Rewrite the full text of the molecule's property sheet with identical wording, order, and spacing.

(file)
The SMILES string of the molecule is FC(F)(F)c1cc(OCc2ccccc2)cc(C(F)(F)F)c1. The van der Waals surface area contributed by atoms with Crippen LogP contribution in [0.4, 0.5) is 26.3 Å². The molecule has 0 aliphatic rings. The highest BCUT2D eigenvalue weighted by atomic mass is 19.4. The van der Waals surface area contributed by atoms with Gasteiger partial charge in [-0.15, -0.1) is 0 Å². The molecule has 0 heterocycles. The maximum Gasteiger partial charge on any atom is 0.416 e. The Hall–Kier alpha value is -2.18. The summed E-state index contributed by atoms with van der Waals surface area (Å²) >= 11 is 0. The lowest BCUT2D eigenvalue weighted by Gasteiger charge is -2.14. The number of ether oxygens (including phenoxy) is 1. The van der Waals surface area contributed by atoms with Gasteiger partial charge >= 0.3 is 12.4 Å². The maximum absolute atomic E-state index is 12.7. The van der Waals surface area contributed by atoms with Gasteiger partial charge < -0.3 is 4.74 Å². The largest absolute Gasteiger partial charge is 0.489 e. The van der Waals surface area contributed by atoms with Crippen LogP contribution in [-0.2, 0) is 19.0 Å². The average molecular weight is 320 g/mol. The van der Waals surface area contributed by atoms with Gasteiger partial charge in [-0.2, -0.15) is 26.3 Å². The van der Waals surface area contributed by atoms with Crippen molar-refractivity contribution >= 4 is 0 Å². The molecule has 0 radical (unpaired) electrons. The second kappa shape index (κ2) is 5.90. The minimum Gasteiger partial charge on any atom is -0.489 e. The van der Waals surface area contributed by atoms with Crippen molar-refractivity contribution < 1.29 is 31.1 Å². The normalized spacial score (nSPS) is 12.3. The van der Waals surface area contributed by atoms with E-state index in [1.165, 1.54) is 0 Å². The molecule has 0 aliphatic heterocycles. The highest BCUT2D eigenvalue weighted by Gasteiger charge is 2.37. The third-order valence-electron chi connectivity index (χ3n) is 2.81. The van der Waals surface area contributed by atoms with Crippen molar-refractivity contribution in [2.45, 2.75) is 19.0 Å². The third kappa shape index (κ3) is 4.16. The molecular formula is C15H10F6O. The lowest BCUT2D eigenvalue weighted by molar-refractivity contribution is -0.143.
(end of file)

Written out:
The SMILES string of the molecule is FC(F)(F)c1cc(OCc2ccccc2)cc(C(F)(F)F)c1. The van der Waals surface area contributed by atoms with Crippen LogP contribution in [0.4, 0.5) is 26.3 Å². The molecule has 0 aliphatic rings. The highest BCUT2D eigenvalue weighted by atomic mass is 19.4. The van der Waals surface area contributed by atoms with Gasteiger partial charge in [-0.15, -0.1) is 0 Å². The molecule has 0 heterocycles. The maximum Gasteiger partial charge on any atom is 0.416 e. The Hall–Kier alpha value is -2.18. The summed E-state index contributed by atoms with van der Waals surface area (Å²) >= 11 is 0. The lowest BCUT2D eigenvalue weighted by Gasteiger charge is -2.14. The number of ether oxygens (including phenoxy) is 1. The van der Waals surface area contributed by atoms with Gasteiger partial charge >= 0.3 is 12.4 Å². The maximum absolute atomic E-state index is 12.7. The van der Waals surface area contributed by atoms with Gasteiger partial charge < -0.3 is 4.74 Å². The largest absolute Gasteiger partial charge is 0.489 e. The van der Waals surface area contributed by atoms with Crippen LogP contribution in [-0.2, 0) is 19.0 Å². The average molecular weight is 320 g/mol. The van der Waals surface area contributed by atoms with Gasteiger partial charge in [-0.2, -0.15) is 26.3 Å². The van der Waals surface area contributed by atoms with Crippen molar-refractivity contribution >= 4 is 0 Å². The molecule has 0 radical (unpaired) electrons. The second kappa shape index (κ2) is 5.90. The minimum Gasteiger partial charge on any atom is -0.489 e. The van der Waals surface area contributed by atoms with Crippen molar-refractivity contribution < 1.29 is 31.1 Å². The normalized spacial score (nSPS) is 12.3. The van der Waals surface area contributed by atoms with E-state index in [1.165, 1.54) is 0 Å². The molecule has 0 aliphatic heterocycles. The highest BCUT2D eigenvalue weighted by Gasteiger charge is 2.37. The third-order valence-electron chi connectivity index (χ3n) is 2.81. The van der Waals surface area contributed by atoms with Crippen molar-refractivity contribution in [2.45, 2.75) is 19.0 Å². The third kappa shape index (κ3) is 4.16. The molecular formula is C15H10F6O. The lowest BCUT2D eigenvalue weighted by molar-refractivity contribution is -0.143.